The Fresh Loaf

News & Information for Amateur Bakers and Artisan Bread Enthusiasts

First sourdough

RedT's picture
RedT

First sourdough

Hello - new member here. Retired old-timer, active RVer and BBQ enthusiast who has always loved sourdough bread. When the price of a 12 ounce loaf of sourdough bread increased to $3.99, I decided it was time to either quit bread or make my own. 

Successfully created the sourdough starter, and used the following recipe found on the Internet:

275g warm water

500g starter

400g bread flour

100g whole wheat flour

20g salt

Accomplished the described mixing, stretch and fold, tension pulls, proofing, though I didn't really know what it was all about! The result was a sour, heavy loaf that looked (and felt) like it could be used to build a house!

So, I'm devouring all of the comments posted here to hopefully learn to make "eatable" bread. I've already found and understand "The Baker's Formula" so this should help. 

 

 

Thumbpicker's picture
Thumbpicker

Looks good by my calculations that's 70% hydration dough which is a reasonable amount of moisture.

The crumb doesn't look too bad to me. Sure it's not completely open but it looks good for sandwich bread.

I would say that cooking things in a closed vessel for the first part of the baking process (eg. a dutch oven or a clay baker) where it traps the steam might help it rise better and give you a lighter loaf. It would also probably give it a darker crust if that's what you are after. FWIW I think your ingredient list and proportions seem fine. You could try upping the moisture a little if you are game to try working with a slightly wetter dough.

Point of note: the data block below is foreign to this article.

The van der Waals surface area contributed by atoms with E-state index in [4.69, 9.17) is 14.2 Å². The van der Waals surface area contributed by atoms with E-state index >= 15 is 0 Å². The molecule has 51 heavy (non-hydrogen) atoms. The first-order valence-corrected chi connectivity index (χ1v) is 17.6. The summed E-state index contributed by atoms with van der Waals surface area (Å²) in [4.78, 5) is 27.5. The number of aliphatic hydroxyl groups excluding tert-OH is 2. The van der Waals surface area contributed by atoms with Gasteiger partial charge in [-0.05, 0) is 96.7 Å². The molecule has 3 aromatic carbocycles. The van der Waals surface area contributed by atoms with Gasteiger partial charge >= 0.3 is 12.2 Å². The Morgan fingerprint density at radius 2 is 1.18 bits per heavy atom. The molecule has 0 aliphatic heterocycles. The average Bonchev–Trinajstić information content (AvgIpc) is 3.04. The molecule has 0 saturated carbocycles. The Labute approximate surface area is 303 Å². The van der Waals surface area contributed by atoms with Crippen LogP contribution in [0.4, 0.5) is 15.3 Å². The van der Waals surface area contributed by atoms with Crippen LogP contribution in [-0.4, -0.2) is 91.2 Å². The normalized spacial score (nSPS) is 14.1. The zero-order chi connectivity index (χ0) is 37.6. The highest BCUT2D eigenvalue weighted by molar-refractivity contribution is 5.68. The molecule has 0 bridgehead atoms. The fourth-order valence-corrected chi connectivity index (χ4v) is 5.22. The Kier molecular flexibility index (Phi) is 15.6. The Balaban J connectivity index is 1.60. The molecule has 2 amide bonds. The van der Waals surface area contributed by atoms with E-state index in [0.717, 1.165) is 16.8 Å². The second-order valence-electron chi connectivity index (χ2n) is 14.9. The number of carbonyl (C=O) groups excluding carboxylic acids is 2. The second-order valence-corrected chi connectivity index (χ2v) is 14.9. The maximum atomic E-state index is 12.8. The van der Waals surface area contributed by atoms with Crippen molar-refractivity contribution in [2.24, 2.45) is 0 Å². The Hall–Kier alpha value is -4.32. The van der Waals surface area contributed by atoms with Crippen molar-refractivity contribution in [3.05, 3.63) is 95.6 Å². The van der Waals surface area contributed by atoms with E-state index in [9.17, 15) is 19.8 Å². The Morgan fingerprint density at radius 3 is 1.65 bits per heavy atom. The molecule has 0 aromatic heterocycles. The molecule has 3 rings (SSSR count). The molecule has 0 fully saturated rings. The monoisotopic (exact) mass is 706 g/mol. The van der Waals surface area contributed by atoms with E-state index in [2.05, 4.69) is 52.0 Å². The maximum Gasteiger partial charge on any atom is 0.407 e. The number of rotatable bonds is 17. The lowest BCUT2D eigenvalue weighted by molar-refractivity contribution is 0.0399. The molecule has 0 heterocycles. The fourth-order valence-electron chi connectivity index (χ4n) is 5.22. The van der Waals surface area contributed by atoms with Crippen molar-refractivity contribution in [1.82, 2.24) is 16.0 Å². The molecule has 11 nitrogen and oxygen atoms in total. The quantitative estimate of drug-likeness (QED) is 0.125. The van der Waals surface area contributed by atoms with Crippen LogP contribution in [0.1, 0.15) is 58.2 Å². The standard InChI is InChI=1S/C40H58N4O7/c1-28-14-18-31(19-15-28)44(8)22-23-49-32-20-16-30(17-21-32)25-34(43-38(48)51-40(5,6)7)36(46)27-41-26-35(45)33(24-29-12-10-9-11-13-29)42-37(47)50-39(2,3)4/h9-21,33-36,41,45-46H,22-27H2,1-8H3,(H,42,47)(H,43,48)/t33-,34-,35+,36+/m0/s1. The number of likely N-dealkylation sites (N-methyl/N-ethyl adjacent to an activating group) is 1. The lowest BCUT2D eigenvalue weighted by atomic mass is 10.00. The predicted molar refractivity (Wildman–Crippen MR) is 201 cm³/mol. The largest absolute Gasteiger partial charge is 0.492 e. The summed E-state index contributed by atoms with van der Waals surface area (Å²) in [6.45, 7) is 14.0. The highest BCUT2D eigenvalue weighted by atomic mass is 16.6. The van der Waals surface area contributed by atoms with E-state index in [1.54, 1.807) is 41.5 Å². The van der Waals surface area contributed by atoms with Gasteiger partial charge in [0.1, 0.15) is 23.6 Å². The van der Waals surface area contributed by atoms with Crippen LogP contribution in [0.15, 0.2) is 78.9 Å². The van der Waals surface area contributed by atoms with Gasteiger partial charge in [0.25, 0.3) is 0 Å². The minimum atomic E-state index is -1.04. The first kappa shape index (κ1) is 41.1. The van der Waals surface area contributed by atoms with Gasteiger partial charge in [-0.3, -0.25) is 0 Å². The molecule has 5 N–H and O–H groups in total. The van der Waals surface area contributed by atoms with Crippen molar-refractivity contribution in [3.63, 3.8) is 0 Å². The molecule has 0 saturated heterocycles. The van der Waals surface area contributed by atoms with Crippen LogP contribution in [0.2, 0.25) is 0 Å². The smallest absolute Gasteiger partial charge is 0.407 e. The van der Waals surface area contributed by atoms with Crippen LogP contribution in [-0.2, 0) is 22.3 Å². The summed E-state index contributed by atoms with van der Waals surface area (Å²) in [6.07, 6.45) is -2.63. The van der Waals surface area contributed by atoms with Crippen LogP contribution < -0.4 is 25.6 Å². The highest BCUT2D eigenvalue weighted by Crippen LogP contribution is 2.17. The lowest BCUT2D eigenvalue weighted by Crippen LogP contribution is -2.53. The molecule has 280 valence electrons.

So for starters did you have steam in your oven. Maybe also score the loaf to help it rise more because the crust can restrict the rise if you don't do this.

Just suggestions because you seemed to imply it's a heavy loaf and not as light as you might like. I think it looks very nice though - so well done.

Mini Oven's picture
Mini Oven

Congratulations!

See you were eager to taste it (the best part of baking) as the loaf hasn't left the cooling rack yet!

Great looking crumb and loaf.  It will cut better when completely cool after a few hours.  Welcome!

MTloaf's picture
MTloaf

The recipe you have uses a higher percentage of starter and salt than most of the recipes I have found on the internet. The salt is typically 2% of flour weight which in your case is 750 if your starter is half water and flour. The amount of starter used in this recipe is equal to the flour weight where as many recipes use between 15 and 25 percent. Not to dispute your results because you managed it well. Search this site for the 1 2 3 recipe. 

Love the word "eatable" Good luck in your pursuit of

RedT's picture
RedT

Agree with your comments. The bread was too dense, (under proofed?) too salty and had a sour taste.

Second attempt turned out to be like a brick.

Third attempt barely "eatable" but I would not offer to anyone. 

I'll ruin enough flour to learn how to bake a bread!  Never give up, never quit!  :-) 

Miller's picture
Miller

I'm in the same position as you. Onwards and upwards!